Wise up to successful parenting skills you’ll need to deal with the challenges of raising your rugrats.

Being a parent is much more than merely meeting your children’s basic needs ― you’ll need to build a deep and committed relationship with your offspring.

When you build effective parenting skills, you’ll nurture junior and encourage responsible behaviour.

“Effective parenting skills involve engagement, bonding, positive responses, as well as understanding how your child feels in a particular situation,” says Daniel Koh, a psychologist at Insights Mind Centre. It’s also important to know your strengths as a parent and to listen to what your child has to say, he notes.

You’ll need to work on skills like patience, determination and persistence constantly, so that you can guide your child to grow into mature and responsible adults. By the way, a loving parent can improve their child’s brain development.

Here are tips on how to be a great parent:

1. Build positive relationships

Do fun things together! Humour and fun are the building blocks for mental health and relationships. Young children learn best through play, so set aside some time to paint with your child or go into the garden to blow bubbles. If you have an older child, play a round of video games with him or watch movies together.

You have many ways to make meaningful connections, too. For example, you can let your kids decide the kind of activity the whole family can do every weekend. Such opportunities offer you and your munchkins a way to engage in lively conversations.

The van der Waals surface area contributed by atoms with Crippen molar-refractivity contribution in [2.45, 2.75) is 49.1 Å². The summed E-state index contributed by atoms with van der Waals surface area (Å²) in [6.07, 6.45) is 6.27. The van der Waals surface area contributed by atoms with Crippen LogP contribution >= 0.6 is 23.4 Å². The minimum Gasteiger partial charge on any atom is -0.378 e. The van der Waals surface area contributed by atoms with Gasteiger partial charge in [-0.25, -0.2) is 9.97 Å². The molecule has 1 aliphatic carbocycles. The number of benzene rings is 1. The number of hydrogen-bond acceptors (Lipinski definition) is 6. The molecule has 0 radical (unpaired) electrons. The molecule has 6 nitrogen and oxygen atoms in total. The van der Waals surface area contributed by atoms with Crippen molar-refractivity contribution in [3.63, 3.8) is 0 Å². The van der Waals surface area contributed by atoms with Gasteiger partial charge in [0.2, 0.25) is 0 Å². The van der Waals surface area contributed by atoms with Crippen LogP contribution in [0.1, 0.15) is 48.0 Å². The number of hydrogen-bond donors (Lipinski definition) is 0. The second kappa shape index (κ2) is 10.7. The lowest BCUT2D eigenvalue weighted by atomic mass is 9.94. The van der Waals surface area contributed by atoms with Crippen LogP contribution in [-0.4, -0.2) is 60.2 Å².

Let your child know that if he misbehaves, he’ll get a warning first, followed by consequences such as a “time out” or loss of privileges.

2. Be consistent

When you discipline junior, you’re teaching him about self-control, as well as what acceptable behaviours are.

When you show them right from wrong, you’ll need to explain clearly what the undesirable behaviour is and what he is to expect if he misbehaves. Introducing a few simple house rules will help him understand your expectations. For instance, he won’t get a playdate if he hits his little sister or he can’t watch TV until he has finished his homework.

Let your child know that if he misbehaves, he’ll get a warning first, followed by consequences such as a “time out” or loss of privileges. And be fair ― the punishment should fit the crime.

But if junior continues to push your buttons, respond calmly. Avoid harsh consequences. Help him to see that he is experiencing the consequence of his behaviour. Always be consistent in following through with the consequences though.

3. Make your expectations clear

Parents expect children to do as they are told, but don’t children deserve explanations, too?

Reason with your children and try not speak down to them,” Koh says. You can also avoid any power struggle by offering choices or encouraging your children to give suggestions on how to solve a problem, he notes.

“Every morning, my 4-year-old throws a tantrum over what to eat for breakfast,” says Saunthra Menon, 35. “Instead of locking horns, I’ll offer Akhil just two choices — toast or eggs — so, he can still feel in control.”

4. Reward desirable behaviour

Catch your child doing a good or thoughtful deed rather than focusing on his faults or criticising him.

Encourage good behaviour with statements like, “I saw you helping your brother with his schoolwork and you were very patient”. Praise junior with kind words or offer rewards like a hug, toys or snacks to motivate him to behave better.